NEW YORK (CNNfn) - Advanced Micro Devices has once again taken the lead in the ongoing microprocessor-speed race with its larger rival, Intel.|
The company on Monday said it began shipping an Athlon processor, which operates at 1 gigahertz, or 1 billion cycles per second, making it the fastest commercially available processor currently on the market.
"Attaining the 1 gigahertz performance mark has long been a paramount goal for producers of PC processor," said W.J. Sanders III, AMD's chairman and chief executive.
Over the past year, AMD (AMD: Research, Estimates) has been in competition with its larger rival in what has become a fierce battle for bragging rights. However, with most of its prior incremental increases in microprocessor speed, analysts pointed out that AMD's faster chips had not been widely available.
This time, AMD said that it is shipping the chips in volume to Compaq (CPQ: Research, Estimates) and Gateway (GTW: Research, Estimates), which are expected to begin shipping 1 gigahertz systems by the end of this month.
"At a psychologically important speed level, they've beaten Intel to the punch," said A.A. Lafountain, a semiconductor analyst at Needham & Co.
"Secondly, they've not only gotten out there with a working product, the fact that they've been able to simultaneously announce volume shipments from some leading PC vendors means that this is a far different situation from a year ago when they either couldn't ship the parts, or when they had parts they couldn't get high-profile (PC makers) to go out the gate with them," Lafountain added.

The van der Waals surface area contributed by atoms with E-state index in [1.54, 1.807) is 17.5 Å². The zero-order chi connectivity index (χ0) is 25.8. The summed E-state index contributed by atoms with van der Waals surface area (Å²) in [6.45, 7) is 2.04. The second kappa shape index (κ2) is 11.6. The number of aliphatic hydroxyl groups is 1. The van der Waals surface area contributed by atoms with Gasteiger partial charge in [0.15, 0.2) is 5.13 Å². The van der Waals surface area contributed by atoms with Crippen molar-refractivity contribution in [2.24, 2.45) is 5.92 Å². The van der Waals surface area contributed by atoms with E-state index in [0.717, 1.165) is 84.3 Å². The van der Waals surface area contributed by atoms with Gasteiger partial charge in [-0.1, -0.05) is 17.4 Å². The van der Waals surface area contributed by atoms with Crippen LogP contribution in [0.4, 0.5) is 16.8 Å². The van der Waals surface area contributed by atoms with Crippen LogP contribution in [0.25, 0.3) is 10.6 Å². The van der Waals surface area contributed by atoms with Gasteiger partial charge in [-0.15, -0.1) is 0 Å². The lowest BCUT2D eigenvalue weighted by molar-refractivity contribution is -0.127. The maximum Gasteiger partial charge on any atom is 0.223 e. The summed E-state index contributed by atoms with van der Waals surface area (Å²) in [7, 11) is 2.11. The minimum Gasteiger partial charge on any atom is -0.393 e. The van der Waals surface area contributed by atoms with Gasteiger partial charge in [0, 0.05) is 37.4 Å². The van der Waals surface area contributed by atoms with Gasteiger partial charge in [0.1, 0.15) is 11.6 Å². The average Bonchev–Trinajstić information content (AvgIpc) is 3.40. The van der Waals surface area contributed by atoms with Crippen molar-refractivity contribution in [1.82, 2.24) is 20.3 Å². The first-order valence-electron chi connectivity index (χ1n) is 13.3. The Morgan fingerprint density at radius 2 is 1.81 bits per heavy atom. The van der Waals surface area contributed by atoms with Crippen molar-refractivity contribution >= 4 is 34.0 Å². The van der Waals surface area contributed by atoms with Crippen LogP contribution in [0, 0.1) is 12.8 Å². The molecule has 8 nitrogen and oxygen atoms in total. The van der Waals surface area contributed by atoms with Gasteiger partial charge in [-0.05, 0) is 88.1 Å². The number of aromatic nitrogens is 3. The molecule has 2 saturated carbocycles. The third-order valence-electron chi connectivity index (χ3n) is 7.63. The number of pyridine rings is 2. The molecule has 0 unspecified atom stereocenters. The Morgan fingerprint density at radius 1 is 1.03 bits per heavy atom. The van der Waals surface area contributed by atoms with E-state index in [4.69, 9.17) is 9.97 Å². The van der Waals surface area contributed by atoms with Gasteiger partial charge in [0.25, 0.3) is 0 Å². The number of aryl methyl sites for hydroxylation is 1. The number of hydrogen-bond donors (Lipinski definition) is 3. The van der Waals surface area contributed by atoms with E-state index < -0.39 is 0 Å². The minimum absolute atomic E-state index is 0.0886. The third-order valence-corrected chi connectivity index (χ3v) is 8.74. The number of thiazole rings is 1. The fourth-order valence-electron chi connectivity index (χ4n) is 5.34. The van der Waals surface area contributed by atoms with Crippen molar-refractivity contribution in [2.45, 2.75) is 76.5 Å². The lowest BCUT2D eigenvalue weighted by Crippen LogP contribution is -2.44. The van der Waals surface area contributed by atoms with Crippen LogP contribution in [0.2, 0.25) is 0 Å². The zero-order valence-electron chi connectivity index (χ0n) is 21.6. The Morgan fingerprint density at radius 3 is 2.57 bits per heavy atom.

Reaching the gigahertz milestone first also lends credibility to AMD, which investors until recently may have seen as on a different playing field, according to Jack Geraghty of Gerard Klauer Mattison.
"In the past, AMD was like the 'second cousin' to Intel, with the lower quality chip," Geraghty said in an interview on CNNfn Monday. "Now they've got something ahead of Intel, same level, same pricing and can say now that they are on an equal plane with them."
Investors applauded the news as well, sending AMD shares up 5-3/4, or nearly 14 percent, in extremely heavy New York Stock Exchange trade.
Intel, which demonstrated a working version of a 1 gigahertz Pentium III chip last month and has already begun shipping them to Dell (DELL: Research, Estimates), Hewlett-Packard (HWP: Research, Estimates) and IBM (IBM: Research, Estimates), expects to officially announce their availability shortly, an Intel spokesman said Monday.